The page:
And I agree, that 250 years of chattel slavery is nothing to joke about, but I stand by my interpretation that Maher's joke was not literally joking about the chattel slavery itself, but as I said, a poor choice/crude analogy of 'house slave' vs. field slave' in the context of pampered and indulged vs. over-worked and neglected.

I really do not think it was his intention to degrade Black people or 'slaves', or to minimize chattel slavery or the centuries of suffering Black people endured while being held hostage to it.  

[But, I notice you have no comment to Ice Cube's [and Dr. Dre's] not wanting dark-skinned Black girls in their movie, "Straight Outta Compton", [http://www.africanamerica.org/...7#561024118256428817] which, in my opinionis ACTUALLY, and far more, insulting than the stupid joke Bill Maher said, and unlike Maher's joke, actually, literally, has long-ranged and long-lasting damaging affects on Black people/Black girls, mentally, spiritually, psychologically, socially and economically]

" ... [But, I notice you have no comment to Ice Cube's [and Dr. Dre's] not wanting dark-skinned Black girls in their movie, "Straight Outta Compton", [http://www.africanamerica.org/...7#561024118256428817] which, in my opinionis ACTUALLY, and far more, insulting than the stupid joke Bill Maher said, and unlike Maher's joke, actually, literally, has long-ranged and long-lasting damaging affects on Black people/Black girls, mentally, spiritually, psychologically, socially and economically] ... "

The above is sort of going away from the original topic; but, here goes:

The dark-skinned black girls issue .... I sort of think this is a direct result of that chattel slavery we were discussing that has been handed down from generation to generation -- the 'house n*****' complex.  I think you are right, with one exception:    the so-called joke coming from Maher, I think, is worse because 'n*****' was created to describe a specific group of people held in chattel slavery that were bought, sold, traded, rented, experimented on and even bred -- no better than the livestock the massah owned.  

  I think when white people hear black folks calling each other n$gger n$gger and they hang out with black folks, lay in the bed with black folks they think it's okay to use the term.  We've seen it with m and m, Justin beaver, etc.  They think cuz they can rock their heads to the beat they're just as cool as blacks even cool enough to use the n word.  I'm more upset with black rappers/actors/entertainers/athletes who diss black women while slapping each other on the backs calling each other n$gger as they DISRESPECT their ride here and the women who got them their FREEDOM and civil rights while ignoring the many black folks who are MURDERED every...day.  So.  Maher calling himself a N$gger?  Doesn't bother me one bit.  And it shouldn't bother anyone black either.  Cuz we KNOW what the real deal is.  So.  My battle is with the so-called brothers who have abandoned their culture.....not a creepy weird white guy who thinks he's cool cuz he slept with a couple of sistas.  He didn't go get the memo.  Going in the black womb doesn't make you black or give you a get outta jail card to act black or talk black.  So in  retrospect?   We have BIGGER issues than worrying about a white guy calling himself a n$gger.  Just sayin.  But!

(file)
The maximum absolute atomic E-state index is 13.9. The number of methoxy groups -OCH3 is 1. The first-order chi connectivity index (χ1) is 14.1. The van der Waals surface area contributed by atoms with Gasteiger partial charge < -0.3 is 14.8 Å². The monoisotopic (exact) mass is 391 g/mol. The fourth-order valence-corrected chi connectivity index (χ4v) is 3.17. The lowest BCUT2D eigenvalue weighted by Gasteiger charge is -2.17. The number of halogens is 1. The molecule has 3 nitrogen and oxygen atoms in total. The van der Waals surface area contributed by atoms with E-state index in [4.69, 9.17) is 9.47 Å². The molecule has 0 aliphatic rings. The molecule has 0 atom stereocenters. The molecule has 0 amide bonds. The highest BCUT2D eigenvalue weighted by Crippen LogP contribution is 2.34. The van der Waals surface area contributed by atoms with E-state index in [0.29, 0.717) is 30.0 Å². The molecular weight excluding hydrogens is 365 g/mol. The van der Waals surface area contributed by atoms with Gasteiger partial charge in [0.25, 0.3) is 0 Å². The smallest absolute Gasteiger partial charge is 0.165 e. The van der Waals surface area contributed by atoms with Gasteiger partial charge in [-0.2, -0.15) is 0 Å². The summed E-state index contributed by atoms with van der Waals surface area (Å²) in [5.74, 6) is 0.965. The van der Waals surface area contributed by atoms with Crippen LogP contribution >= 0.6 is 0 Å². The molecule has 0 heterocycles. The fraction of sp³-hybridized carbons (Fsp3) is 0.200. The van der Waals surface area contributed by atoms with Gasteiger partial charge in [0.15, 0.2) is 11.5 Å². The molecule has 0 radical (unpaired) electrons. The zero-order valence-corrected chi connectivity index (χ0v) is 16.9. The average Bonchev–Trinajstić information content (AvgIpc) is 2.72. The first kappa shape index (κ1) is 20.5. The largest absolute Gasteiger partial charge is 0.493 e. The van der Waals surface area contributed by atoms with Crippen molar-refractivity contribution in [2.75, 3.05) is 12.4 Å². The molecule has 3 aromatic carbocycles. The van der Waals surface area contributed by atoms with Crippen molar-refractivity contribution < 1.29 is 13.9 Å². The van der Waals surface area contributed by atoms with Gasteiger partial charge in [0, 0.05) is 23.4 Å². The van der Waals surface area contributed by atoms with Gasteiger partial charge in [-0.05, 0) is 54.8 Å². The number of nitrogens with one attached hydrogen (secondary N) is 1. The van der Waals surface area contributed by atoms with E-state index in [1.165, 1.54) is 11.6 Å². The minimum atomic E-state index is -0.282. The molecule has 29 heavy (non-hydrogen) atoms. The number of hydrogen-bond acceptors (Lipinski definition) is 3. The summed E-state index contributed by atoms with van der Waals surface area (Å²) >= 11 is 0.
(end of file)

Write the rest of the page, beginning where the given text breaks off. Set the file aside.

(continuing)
Way back in the day, during the social revolution of the 1960's and 70's, many dug the beat of the music, hung out together, etc.  It was 'cool man.'  For a nanosecond, there appeared to be a tiny light at the end of a very long tunnel filled with hatred and violence.    

Time goes by and changes occur.    

For some, a need to be heard and recognized resulted in the need for, and the creation of, a new and 'different culture' -- different points of view, new verbal expressions to express new ideas and ideals, different dress codes, etc.  and different music to reflect it all.  A change was needed to reflect the times and that 'different culture' erupted and spread world wide.  

Thank you for an outstanding conversation.  

There was something wrong with "Massa", there's something wrong with "white people" in general, there's something wrong with Bill Maher.  If he wants to call himself a nigger so be it. There's probably a nigger somewhere in him anyway. He likes to poke black women and the women must like him poking them. We need to be concerned with living in this country and the Orange Wonder calling himself running things. We need to keep our black asses out of America's nigger cages. Be concerned with that and stop killing your brothers, sisters and babies. Stop emulating ISIS and the Syrians and become human beings like your mother wanted you to be when she brought you here. Think independently for a change and stop following others.